Sorkin, meanwhile, has some weaknesses of his own. Women in his screenplays, smart and articulate as they are, often end up dependent on approval, guidance, or validation from the men in their life to fully grow and develop as characters. (This was a notable issue in his 2017 directorial debut, Molly’s Game, though by no means a crippling one.) And he can be slightly overindulgent with his dialogue; occasionally, he’ll let himself get a bit too clever, draw out a witty exchange one quip too far—so that it all suddenly feels too cute by a few degrees, if that makes any sense. Take this exchange from The Newsroom (it’s not the best example, but Sorkin has written a lot, and for some reason, this is the one I remember). News anchor Will McAvoy is talking with his boss, Charlie Skinner, about how movements on the far left and right influence the moderate political establishments…

WILL: Bob Bennett, the most conservative member of the Senate, is going to lose is primary race to a guy named Mike Lee, because Lee found room to the right of Bennett.

CHARLIE: You wouldn’t think that was possible.

WILL: Back in 1968, when Randy Davis and Hayden and their guys organized the SDS, it was specifically to end the Vietnam War—but that movement got eaten by Abbie Hoffman and Jerry Rubin and the Yippies.

CHARLIE: Hoffman and Rubin were a lot more charismatic.

WILL: Yeah, but it was impossible to define what the Yippies were protesting; they were about giving the finger to anyone over 30, generically hating the American establishment, dropping out and getting high.


WILL: That’s how the progressive movement would be painted for the next 40 years: people passing out daisies to soldiers and trying to levitate the Pentagon.

CHARLIE: I was there; that damn near worked.

WILL: No it didn’t; the Pentagon’s a really big building, you can’t levitate it.

CHARLIE: How is there room to the right of Bob Bennett?

…And it so on from there. It’s objectively good writing, and of course everyone’s tastes are different, but for me, that last rejoinder by Will is a bit too much—a joke that doesn’t really add anything else to the dialogue, registering instead as cleverness for its own sake.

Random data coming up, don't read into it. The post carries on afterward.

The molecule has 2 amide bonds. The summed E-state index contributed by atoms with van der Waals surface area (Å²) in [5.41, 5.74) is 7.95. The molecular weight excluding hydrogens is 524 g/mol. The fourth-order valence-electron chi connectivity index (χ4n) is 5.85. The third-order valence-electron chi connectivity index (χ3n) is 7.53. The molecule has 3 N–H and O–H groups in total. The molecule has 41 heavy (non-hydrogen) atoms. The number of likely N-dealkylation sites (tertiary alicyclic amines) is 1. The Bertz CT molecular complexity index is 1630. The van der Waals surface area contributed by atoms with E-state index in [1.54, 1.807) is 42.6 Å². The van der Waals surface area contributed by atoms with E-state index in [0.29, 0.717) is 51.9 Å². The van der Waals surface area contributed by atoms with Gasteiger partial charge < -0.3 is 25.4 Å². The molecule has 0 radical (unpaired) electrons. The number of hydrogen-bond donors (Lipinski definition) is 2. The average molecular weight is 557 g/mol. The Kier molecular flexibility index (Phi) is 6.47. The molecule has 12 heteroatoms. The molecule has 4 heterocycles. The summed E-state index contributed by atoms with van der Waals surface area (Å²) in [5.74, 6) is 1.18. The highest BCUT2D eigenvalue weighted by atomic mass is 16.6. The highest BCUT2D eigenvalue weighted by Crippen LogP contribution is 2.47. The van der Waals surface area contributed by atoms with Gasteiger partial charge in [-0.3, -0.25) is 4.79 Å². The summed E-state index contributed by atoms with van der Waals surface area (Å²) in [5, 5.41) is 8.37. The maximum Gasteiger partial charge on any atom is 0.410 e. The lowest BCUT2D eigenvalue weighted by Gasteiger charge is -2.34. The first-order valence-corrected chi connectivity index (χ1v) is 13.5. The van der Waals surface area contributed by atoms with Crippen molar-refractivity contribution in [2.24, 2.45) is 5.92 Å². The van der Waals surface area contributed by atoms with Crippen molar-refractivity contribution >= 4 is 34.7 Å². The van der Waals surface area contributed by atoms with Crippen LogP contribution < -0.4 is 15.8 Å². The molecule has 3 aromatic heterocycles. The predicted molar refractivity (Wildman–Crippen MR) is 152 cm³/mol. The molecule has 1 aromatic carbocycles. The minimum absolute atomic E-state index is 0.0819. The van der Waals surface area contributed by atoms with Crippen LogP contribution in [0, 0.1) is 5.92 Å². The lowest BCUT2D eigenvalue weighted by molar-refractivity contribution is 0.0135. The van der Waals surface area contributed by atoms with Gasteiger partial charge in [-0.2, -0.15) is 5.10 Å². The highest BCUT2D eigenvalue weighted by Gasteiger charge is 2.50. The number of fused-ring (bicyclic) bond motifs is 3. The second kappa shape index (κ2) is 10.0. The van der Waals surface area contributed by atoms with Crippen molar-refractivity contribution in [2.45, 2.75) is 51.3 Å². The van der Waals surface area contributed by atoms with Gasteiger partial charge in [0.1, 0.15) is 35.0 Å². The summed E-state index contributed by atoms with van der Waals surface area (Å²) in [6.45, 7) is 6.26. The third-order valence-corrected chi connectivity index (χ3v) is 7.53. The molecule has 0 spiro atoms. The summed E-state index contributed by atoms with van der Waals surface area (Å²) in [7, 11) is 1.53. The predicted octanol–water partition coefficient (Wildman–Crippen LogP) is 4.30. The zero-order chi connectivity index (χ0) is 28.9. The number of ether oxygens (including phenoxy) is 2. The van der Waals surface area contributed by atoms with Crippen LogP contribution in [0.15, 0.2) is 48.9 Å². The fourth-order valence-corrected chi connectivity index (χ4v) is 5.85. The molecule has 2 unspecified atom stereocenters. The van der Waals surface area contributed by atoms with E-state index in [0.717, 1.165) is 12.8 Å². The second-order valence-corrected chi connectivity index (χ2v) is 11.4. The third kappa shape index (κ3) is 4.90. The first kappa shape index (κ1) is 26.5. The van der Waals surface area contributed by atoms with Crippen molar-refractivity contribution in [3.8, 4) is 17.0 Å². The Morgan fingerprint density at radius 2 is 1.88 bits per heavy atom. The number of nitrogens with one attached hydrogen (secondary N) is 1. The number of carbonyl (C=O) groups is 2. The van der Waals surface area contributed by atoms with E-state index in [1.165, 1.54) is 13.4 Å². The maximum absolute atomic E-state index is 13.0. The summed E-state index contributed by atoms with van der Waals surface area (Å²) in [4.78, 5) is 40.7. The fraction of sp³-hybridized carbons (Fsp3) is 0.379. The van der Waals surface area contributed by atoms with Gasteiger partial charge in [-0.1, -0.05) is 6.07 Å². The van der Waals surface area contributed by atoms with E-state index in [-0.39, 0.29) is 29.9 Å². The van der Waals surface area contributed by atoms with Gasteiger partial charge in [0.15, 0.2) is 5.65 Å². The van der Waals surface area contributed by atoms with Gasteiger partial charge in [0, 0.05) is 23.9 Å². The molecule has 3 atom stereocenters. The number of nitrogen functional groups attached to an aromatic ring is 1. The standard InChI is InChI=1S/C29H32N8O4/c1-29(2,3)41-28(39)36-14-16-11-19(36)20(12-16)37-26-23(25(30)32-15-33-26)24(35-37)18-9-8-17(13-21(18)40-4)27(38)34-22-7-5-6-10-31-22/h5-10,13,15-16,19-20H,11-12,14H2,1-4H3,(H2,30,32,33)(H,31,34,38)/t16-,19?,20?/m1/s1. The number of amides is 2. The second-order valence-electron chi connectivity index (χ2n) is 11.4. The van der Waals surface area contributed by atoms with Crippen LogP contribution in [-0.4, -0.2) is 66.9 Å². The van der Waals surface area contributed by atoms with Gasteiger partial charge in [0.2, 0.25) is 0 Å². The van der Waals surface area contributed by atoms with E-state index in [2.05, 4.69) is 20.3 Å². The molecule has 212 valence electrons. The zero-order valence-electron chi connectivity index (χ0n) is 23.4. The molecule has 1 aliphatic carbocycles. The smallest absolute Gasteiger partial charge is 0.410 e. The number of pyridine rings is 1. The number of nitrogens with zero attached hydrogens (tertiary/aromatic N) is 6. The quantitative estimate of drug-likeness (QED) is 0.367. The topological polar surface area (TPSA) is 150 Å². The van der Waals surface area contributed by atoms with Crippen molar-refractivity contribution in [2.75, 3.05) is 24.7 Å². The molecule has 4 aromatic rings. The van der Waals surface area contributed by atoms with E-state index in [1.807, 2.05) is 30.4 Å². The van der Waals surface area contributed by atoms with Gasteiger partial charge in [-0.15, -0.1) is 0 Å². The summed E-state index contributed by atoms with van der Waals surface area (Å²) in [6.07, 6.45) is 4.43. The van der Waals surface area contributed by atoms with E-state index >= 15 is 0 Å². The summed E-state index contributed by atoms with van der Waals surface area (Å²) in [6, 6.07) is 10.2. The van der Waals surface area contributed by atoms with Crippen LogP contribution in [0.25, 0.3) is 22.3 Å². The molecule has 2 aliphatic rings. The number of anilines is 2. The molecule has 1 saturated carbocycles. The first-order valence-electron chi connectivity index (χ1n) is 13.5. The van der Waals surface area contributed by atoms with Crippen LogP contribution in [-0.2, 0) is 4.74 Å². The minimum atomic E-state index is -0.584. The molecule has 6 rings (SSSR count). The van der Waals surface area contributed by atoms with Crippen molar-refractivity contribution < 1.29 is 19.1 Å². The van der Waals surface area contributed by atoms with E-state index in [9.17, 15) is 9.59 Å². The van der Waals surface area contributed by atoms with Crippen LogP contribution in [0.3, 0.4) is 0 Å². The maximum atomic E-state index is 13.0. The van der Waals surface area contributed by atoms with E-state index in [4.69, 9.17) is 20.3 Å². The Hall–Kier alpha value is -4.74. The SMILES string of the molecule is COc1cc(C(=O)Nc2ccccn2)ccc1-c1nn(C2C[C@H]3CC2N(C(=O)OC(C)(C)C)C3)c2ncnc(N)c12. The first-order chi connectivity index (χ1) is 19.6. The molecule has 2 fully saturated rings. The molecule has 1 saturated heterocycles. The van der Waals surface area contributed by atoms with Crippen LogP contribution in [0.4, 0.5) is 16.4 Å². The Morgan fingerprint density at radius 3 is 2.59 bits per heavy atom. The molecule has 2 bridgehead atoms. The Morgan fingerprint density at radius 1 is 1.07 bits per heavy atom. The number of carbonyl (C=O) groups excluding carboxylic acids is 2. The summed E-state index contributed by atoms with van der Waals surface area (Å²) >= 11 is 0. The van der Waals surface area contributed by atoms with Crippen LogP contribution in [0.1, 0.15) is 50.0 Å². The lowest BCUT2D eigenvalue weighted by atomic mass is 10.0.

To be clear, these are all very minor quibbles. Both men are still undisputed masters of their respective crafts, among the best in the world at what they do. Sorkin has never written a bad script, and Fincher has never made a bad movie. But The Social Network is a rare, remarkable instance of two great artists making each other even better through collaboration. Their aesthetics are quite different, but that turns out to be a good thing, because each ends up modulating the other’s worst instincts. This is still a Fincher film, so it’s still dark, ominous and cynical, but no one will be getting stabbed to death in lurid detail or finding their wife’s head in a box. Women are not a major presence in the story, but Erica, at least, cuts against some of Sorkin’s vexing tendencies. And while there’s plenty of classic Sorkin back-and-forth here (Responding to skepticism about the potential value of Facebook: “Sir, I honestly don’t think you’re in any position to make that call!” “I was the U.S. Treasury Secretary. I’m in some position to make that call.”), Fincher will never make a movie with dialogue could be dismissed as ‘too cute.’ With his exacting style, Fincher adds all sorts of subtle cinematic touches that deepen the movie’s impact, and extracts the sharpest possible performance of the dialogue from his talented cast. With his great command of the medium, he handles the tricky narrative structure with confidence; the work by him and his longtime editors, Angus Wall and Kirk Baxter, is just as important as Sorkin’s in ensuring that the story flows smoothly and with such terrific momentum. Meanwhile, Sorkin gives Fincher the best script he’s ever had to work with, and reveals in him comedic chops that, for all his impish tendencies, he hasn’t really shown before—none of his other films are likely to feature a comic stage-fall, or a character proclaiming, “I’m 6’5”, 220 and there’s two of me!” The creative partnership makes both Fincher and Sorkin better, and the result is the best work either of them has ever done.